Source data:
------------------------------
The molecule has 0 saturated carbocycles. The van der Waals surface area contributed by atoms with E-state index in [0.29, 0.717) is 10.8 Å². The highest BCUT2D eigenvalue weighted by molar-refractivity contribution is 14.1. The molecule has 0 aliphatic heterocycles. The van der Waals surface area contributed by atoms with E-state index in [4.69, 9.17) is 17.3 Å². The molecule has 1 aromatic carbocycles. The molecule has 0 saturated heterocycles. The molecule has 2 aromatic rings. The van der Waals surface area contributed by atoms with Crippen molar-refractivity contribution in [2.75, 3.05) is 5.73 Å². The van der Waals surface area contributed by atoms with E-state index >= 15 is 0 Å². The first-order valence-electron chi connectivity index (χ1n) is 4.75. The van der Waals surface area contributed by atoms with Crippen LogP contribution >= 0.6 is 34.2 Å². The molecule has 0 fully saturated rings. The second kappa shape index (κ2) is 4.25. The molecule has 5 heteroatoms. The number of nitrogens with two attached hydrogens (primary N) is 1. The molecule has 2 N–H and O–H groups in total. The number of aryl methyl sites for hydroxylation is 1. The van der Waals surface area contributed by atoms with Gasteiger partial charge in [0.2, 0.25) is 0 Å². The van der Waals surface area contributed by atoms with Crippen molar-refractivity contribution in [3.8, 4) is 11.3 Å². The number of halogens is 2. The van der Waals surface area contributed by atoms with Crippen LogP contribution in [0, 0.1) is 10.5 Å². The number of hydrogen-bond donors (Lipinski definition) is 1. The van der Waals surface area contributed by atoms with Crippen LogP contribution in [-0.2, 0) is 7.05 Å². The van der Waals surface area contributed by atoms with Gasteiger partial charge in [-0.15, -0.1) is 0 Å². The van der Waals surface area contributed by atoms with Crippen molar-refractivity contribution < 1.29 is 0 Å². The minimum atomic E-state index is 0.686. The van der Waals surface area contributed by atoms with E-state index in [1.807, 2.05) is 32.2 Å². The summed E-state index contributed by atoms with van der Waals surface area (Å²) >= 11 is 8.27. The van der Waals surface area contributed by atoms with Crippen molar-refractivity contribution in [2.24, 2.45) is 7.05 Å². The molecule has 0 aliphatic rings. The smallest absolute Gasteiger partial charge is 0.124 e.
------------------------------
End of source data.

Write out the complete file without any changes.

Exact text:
The molecule has 0 saturated carbocycles. The van der Waals surface area contributed by atoms with E-state index in [0.29, 0.717) is 10.8 Å². The highest BCUT2D eigenvalue weighted by molar-refractivity contribution is 14.1. The molecule has 0 aliphatic heterocycles. The van der Waals surface area contributed by atoms with E-state index in [4.69, 9.17) is 17.3 Å². The molecule has 1 aromatic carbocycles. The molecule has 0 saturated heterocycles. The molecule has 2 aromatic rings. The van der Waals surface area contributed by atoms with Crippen molar-refractivity contribution in [2.75, 3.05) is 5.73 Å². The van der Waals surface area contributed by atoms with E-state index >= 15 is 0 Å². The first-order valence-electron chi connectivity index (χ1n) is 4.75. The van der Waals surface area contributed by atoms with Crippen LogP contribution >= 0.6 is 34.2 Å². The molecule has 0 fully saturated rings. The second kappa shape index (κ2) is 4.25. The molecule has 5 heteroatoms. The number of nitrogens with two attached hydrogens (primary N) is 1. The molecule has 2 N–H and O–H groups in total. The number of aryl methyl sites for hydroxylation is 1. The van der Waals surface area contributed by atoms with Gasteiger partial charge in [0.2, 0.25) is 0 Å². The van der Waals surface area contributed by atoms with Crippen molar-refractivity contribution in [3.8, 4) is 11.3 Å². The number of halogens is 2. The van der Waals surface area contributed by atoms with Crippen LogP contribution in [0, 0.1) is 10.5 Å². The number of hydrogen-bond donors (Lipinski definition) is 1. The van der Waals surface area contributed by atoms with Crippen LogP contribution in [-0.2, 0) is 7.05 Å². The van der Waals surface area contributed by atoms with Gasteiger partial charge in [-0.15, -0.1) is 0 Å². The van der Waals surface area contributed by atoms with Crippen molar-refractivity contribution < 1.29 is 0 Å². The minimum atomic E-state index is 0.686. The van der Waals surface area contributed by atoms with E-state index in [1.807, 2.05) is 32.2 Å². The summed E-state index contributed by atoms with van der Waals surface area (Å²) >= 11 is 8.27. The van der Waals surface area contributed by atoms with Crippen molar-refractivity contribution in [2.24, 2.45) is 7.05 Å². The molecule has 0 aliphatic rings. The smallest absolute Gasteiger partial charge is 0.124 e.